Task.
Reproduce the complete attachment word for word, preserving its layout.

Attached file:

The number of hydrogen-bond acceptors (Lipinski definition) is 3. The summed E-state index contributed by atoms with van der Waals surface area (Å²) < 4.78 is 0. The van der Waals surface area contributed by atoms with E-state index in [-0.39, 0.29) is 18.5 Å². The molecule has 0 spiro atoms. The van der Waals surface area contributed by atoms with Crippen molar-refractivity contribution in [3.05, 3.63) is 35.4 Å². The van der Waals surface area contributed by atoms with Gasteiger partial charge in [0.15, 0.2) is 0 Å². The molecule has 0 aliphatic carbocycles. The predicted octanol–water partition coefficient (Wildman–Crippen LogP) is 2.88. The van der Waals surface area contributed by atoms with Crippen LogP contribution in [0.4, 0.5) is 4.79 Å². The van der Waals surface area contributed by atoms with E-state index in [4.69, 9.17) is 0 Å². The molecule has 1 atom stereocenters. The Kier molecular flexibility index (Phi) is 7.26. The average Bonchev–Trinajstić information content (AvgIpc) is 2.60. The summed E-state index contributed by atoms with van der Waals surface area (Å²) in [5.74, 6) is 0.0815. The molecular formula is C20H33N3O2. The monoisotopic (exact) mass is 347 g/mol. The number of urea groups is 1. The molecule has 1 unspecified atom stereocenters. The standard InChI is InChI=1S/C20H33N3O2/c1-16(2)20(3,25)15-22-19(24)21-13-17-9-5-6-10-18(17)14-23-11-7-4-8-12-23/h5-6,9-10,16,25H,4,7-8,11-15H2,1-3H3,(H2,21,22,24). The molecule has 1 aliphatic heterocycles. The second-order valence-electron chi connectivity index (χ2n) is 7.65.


The number of hydrogen-bond acceptors (Lipinski definition) is 3. The summed E-state index contributed by atoms with van der Waals surface area (Å²) < 4.78 is 0. The van der Waals surface area contributed by atoms with E-state index in [-0.39, 0.29) is 18.5 Å². The molecule has 0 spiro atoms. The van der Waals surface area contributed by atoms with Crippen molar-refractivity contribution in [3.05, 3.63) is 35.4 Å². The van der Waals surface area contributed by atoms with Gasteiger partial charge in [0.15, 0.2) is 0 Å². The molecule has 0 aliphatic carbocycles. The predicted octanol–water partition coefficient (Wildman–Crippen LogP) is 2.88. The van der Waals surface area contributed by atoms with Crippen LogP contribution in [0.4, 0.5) is 4.79 Å². The van der Waals surface area contributed by atoms with E-state index in [4.69, 9.17) is 0 Å². The molecule has 1 atom stereocenters. The Kier molecular flexibility index (Phi) is 7.26. The average Bonchev–Trinajstić information content (AvgIpc) is 2.60. The summed E-state index contributed by atoms with van der Waals surface area (Å²) in [5.74, 6) is 0.0815. The molecular formula is C20H33N3O2. The monoisotopic (exact) mass is 347 g/mol. The number of urea groups is 1. The molecule has 1 unspecified atom stereocenters. The standard InChI is InChI=1S/C20H33N3O2/c1-16(2)20(3,25)15-22-19(24)21-13-17-9-5-6-10-18(17)14-23-11-7-4-8-12-23/h5-6,9-10,16,25H,4,7-8,11-15H2,1-3H3,(H2,21,22,24). The molecule has 1 aliphatic heterocycles. The second-order valence-electron chi connectivity index (χ2n) is 7.65.